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Education – Siberian Huskies

We always suggest taking time to research your prospective dog breeds and become as knowledgeable as possible about health, care, and training before you bring one home. Even if you have prior experience with Siberian Huskies, it is always helpful to refresh your memory and possibly learn something new.

Below we have provided some general information provided by the American Kennel Club (AKC) and the Siberian Husky Club of American, Inc. (SHCA).

Siberian Huskies, aka Huskies or Siberians are an AKC recognized breed – not to be confused with the “Alaskan Husky,” which is a term used to refer to many cross-breeds containing one or more snow-breeds.
Ranked 15th in popularity out of the 195 breeds recognized by the American Kennel Club (AKC, 2019).
Listed under the “Working Group”

Considered to be a medium breed, Females usually weigh 35-50 pounds once fully matured and Males usually sit around 45-60 pounds. Females average between 20-22 inches and males average 21-23.5 inches at the top of the shoulders(AKC, 2017).

Huskies are an affectionate breed but still hold a level of independence. They are versatile and are good companions for a variety of individuals, including those with children. Siberian Huskies are very social and not generally single-owner dogs like some other breeds (SHCA, 2015). They aim to please their owners and are very intelligent, learning rather quickly with positive and consistent training beginning at an early age. Huskies are high energy dogs and benefit from regular exercise and play time.

Huskies have a soft double-coat that sheds seasonally about twice a year. Various grooming tools may be used to remove loose hair but shaving is never advised for double-coated breeds. Because of the minimal grooming requirements, huskies are a fairly easy breed to care for (SHCA, 2015). As a plus, they tend to have less of a dog body-odor than other breeds when bathed regularly (AKC, 2017). As with any breed, it is important to trim nails regularly if they are not being worn down naturally.

Huskies do not require a large amount of food compared to other breeds of similar size. It is not unusual for your husky to leave food in their bowl at feeding time or pick at it throughout the day. However, diets should be monitored; they may easily become over weight if fed too many treats or table scraps. Once overweight, it is difficult to get it off, and a leaner dog will live a healthier more enjoyable life (SHCA, 2015).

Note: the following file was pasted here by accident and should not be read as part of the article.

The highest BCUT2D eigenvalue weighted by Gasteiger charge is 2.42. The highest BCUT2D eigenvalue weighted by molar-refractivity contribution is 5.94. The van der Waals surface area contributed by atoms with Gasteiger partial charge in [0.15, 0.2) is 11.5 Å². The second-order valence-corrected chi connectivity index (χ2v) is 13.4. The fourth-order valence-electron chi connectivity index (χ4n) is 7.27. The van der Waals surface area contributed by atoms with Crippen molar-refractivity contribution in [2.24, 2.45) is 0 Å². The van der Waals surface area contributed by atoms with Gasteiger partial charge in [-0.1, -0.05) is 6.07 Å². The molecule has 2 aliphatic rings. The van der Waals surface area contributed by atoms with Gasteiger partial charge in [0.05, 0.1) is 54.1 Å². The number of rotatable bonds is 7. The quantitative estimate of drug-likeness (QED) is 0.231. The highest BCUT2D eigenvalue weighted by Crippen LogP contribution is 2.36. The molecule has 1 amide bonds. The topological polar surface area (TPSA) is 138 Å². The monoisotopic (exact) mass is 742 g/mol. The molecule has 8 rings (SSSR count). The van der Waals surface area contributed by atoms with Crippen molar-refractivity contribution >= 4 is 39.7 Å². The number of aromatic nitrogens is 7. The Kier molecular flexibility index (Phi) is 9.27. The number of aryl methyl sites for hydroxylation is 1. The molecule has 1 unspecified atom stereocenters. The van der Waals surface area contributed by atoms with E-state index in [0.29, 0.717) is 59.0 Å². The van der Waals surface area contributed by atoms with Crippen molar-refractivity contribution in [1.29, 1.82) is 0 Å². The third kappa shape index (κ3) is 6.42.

Huskies have a natural desire to run (AKC, 2017). Often described as “escape artists”, it is not uncommon to find that your husky learns to escape your yard. Precautions should be taken to ensure their safety. We advise extensive training be done before even attempting to allow one off leash unconfined. Huskies tend to have a very high prey drive which may result in one taking off and possibly injuring, or killing, a (generally smaller) animal, even within the home environment (AKC, 2017).

~This information is for educational use only, not all dogs will develop even one of these issues~

There are possible eye defects in dogs, but hereditary juvenile cataracts, corneal dystrophy, X-linked progressive retinal atrophy and glaucoma are the ones more often seen in the husky breed (SHCA, 2015).

Hip dysplasia is a well known concern for larger breeds. Its manifestation is dependent on environmental factors as well as genetic factors (SHCA, 2015).

Seizures – one single incident, or epilepsy– repetitive seizures over a time span, have been seen in huskies. Epilepsy is considered a genetic disease, but tests should be conducted to determine the cause (SHCA, 2015).

Cryptorchidism, also called undescended testicle(s), is a common congenital deformation in dogs (regardless of breed). This condition may cause infertility and/or pain. Males with this condition should not be bred; owners can relieve risks of complications by neutering the puppy.

Hypothyroidism is a hormonal autoimmune disease (the body attacks the thyroid glad). Early signs that may indicate this hormonal imbalance may present as reproductive failures, poor coat condition, lethargy, and unexplained weight gain.

We always recommend “fixing” – spaying or neutering, your pets unless they are registered with full rights and you are expecting to enter them into a responsible breeding program OR being unaltered benefits the dog in their work or sport. Research shows that waiting until dogs are two(2) years old allows their growth plates to close completely resulting in complete physical development. If you are able to accommodate an unaltered animal for that long, it is the best option. Fixing your pets at the appropriate age has many health benefits supporting a long comfortable life, helps to minimize shelter populations, as well as may prevent or improve certain behavioral issues (AKC, 2017).